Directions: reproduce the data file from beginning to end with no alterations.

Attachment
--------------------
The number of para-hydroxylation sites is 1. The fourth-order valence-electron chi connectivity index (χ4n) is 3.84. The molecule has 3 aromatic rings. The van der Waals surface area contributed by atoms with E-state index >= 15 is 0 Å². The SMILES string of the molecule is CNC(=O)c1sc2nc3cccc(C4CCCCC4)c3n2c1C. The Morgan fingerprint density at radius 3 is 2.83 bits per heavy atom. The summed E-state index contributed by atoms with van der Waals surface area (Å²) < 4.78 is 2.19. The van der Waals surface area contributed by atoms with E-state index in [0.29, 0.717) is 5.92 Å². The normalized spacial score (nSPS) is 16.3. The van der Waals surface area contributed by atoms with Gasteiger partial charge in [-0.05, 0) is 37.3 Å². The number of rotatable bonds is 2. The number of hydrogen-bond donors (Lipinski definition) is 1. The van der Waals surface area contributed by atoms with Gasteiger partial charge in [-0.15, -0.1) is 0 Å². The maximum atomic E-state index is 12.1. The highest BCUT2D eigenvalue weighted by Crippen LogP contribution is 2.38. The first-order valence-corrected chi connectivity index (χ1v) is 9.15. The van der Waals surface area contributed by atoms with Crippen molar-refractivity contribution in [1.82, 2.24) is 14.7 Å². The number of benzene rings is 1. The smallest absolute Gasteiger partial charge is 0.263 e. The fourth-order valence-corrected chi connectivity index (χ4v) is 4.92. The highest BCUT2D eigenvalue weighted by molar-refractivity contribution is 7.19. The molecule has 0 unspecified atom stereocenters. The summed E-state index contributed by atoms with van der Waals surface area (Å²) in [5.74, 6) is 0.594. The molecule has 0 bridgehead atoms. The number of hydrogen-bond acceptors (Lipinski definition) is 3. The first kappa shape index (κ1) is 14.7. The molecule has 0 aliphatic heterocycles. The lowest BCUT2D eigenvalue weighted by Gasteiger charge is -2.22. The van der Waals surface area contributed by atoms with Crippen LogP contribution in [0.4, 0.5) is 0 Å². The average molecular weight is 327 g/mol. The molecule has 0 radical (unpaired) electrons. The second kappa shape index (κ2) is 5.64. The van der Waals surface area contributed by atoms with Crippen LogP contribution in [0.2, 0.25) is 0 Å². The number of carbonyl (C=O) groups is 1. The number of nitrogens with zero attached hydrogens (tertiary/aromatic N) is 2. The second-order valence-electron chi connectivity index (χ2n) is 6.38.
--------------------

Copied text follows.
The number of para-hydroxylation sites is 1. The fourth-order valence-electron chi connectivity index (χ4n) is 3.84. The molecule has 3 aromatic rings. The van der Waals surface area contributed by atoms with E-state index >= 15 is 0 Å². The SMILES string of the molecule is CNC(=O)c1sc2nc3cccc(C4CCCCC4)c3n2c1C. The Morgan fingerprint density at radius 3 is 2.83 bits per heavy atom. The summed E-state index contributed by atoms with van der Waals surface area (Å²) < 4.78 is 2.19. The van der Waals surface area contributed by atoms with E-state index in [0.29, 0.717) is 5.92 Å². The normalized spacial score (nSPS) is 16.3. The van der Waals surface area contributed by atoms with Gasteiger partial charge in [-0.05, 0) is 37.3 Å². The number of rotatable bonds is 2. The number of hydrogen-bond donors (Lipinski definition) is 1. The van der Waals surface area contributed by atoms with Gasteiger partial charge in [-0.15, -0.1) is 0 Å². The maximum atomic E-state index is 12.1. The highest BCUT2D eigenvalue weighted by Crippen LogP contribution is 2.38. The first-order valence-corrected chi connectivity index (χ1v) is 9.15. The van der Waals surface area contributed by atoms with Crippen molar-refractivity contribution in [1.82, 2.24) is 14.7 Å². The number of benzene rings is 1. The smallest absolute Gasteiger partial charge is 0.263 e. The fourth-order valence-corrected chi connectivity index (χ4v) is 4.92. The highest BCUT2D eigenvalue weighted by molar-refractivity contribution is 7.19. The molecule has 0 unspecified atom stereocenters. The summed E-state index contributed by atoms with van der Waals surface area (Å²) in [5.74, 6) is 0.594. The molecule has 0 bridgehead atoms. The number of hydrogen-bond acceptors (Lipinski definition) is 3. The first kappa shape index (κ1) is 14.7. The molecule has 0 aliphatic heterocycles. The lowest BCUT2D eigenvalue weighted by Gasteiger charge is -2.22. The van der Waals surface area contributed by atoms with Crippen LogP contribution in [0.4, 0.5) is 0 Å². The average molecular weight is 327 g/mol. The molecule has 0 radical (unpaired) electrons. The second kappa shape index (κ2) is 5.64. The van der Waals surface area contributed by atoms with Crippen LogP contribution in [0.2, 0.25) is 0 Å². The number of carbonyl (C=O) groups is 1. The number of nitrogens with zero attached hydrogens (tertiary/aromatic N) is 2. The second-order valence-electron chi connectivity index (χ2n) is 6.38.